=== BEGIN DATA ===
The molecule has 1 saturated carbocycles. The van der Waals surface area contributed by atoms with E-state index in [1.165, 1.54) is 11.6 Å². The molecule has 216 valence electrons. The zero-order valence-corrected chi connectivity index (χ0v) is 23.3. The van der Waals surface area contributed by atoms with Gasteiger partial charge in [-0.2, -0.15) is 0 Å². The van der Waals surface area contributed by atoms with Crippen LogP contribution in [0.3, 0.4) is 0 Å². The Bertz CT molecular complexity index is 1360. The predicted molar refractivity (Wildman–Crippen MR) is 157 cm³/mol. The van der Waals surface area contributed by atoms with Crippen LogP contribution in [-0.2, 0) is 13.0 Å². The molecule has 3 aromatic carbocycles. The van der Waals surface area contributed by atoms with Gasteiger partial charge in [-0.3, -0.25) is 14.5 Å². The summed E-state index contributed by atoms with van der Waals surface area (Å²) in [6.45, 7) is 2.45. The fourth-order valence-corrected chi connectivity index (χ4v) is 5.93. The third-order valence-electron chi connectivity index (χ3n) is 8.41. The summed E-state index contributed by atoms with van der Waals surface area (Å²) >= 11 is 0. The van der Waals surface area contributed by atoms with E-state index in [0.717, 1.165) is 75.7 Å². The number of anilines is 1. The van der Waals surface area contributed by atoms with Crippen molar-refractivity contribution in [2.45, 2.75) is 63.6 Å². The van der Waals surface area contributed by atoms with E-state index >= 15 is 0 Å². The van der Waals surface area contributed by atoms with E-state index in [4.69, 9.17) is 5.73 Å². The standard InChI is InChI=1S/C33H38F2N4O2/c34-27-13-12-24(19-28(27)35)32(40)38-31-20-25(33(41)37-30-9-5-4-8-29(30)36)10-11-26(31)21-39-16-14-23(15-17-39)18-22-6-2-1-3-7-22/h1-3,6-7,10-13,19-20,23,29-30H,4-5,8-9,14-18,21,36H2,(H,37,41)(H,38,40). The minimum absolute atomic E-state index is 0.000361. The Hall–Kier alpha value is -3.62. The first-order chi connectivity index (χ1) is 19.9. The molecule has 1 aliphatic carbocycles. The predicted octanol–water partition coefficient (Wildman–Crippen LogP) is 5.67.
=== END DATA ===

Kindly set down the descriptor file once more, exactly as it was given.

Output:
The molecule has 1 saturated carbocycles. The van der Waals surface area contributed by atoms with E-state index in [1.165, 1.54) is 11.6 Å². The molecule has 216 valence electrons. The zero-order valence-corrected chi connectivity index (χ0v) is 23.3. The van der Waals surface area contributed by atoms with Gasteiger partial charge in [-0.2, -0.15) is 0 Å². The van der Waals surface area contributed by atoms with Crippen LogP contribution in [0.3, 0.4) is 0 Å². The Bertz CT molecular complexity index is 1360. The predicted molar refractivity (Wildman–Crippen MR) is 157 cm³/mol. The van der Waals surface area contributed by atoms with Crippen LogP contribution in [-0.2, 0) is 13.0 Å². The molecule has 3 aromatic carbocycles. The van der Waals surface area contributed by atoms with Gasteiger partial charge in [-0.3, -0.25) is 14.5 Å². The summed E-state index contributed by atoms with van der Waals surface area (Å²) in [6.45, 7) is 2.45. The fourth-order valence-corrected chi connectivity index (χ4v) is 5.93. The third-order valence-electron chi connectivity index (χ3n) is 8.41. The summed E-state index contributed by atoms with van der Waals surface area (Å²) >= 11 is 0. The van der Waals surface area contributed by atoms with E-state index in [0.717, 1.165) is 75.7 Å². The number of anilines is 1. The van der Waals surface area contributed by atoms with Crippen molar-refractivity contribution in [2.45, 2.75) is 63.6 Å². The van der Waals surface area contributed by atoms with E-state index >= 15 is 0 Å². The van der Waals surface area contributed by atoms with E-state index in [4.69, 9.17) is 5.73 Å². The standard InChI is InChI=1S/C33H38F2N4O2/c34-27-13-12-24(19-28(27)35)32(40)38-31-20-25(33(41)37-30-9-5-4-8-29(30)36)10-11-26(31)21-39-16-14-23(15-17-39)18-22-6-2-1-3-7-22/h1-3,6-7,10-13,19-20,23,29-30H,4-5,8-9,14-18,21,36H2,(H,37,41)(H,38,40). The minimum absolute atomic E-state index is 0.000361. The Hall–Kier alpha value is -3.62. The first-order chi connectivity index (χ1) is 19.9. The molecule has 1 aliphatic carbocycles. The predicted octanol–water partition coefficient (Wildman–Crippen LogP) is 5.67.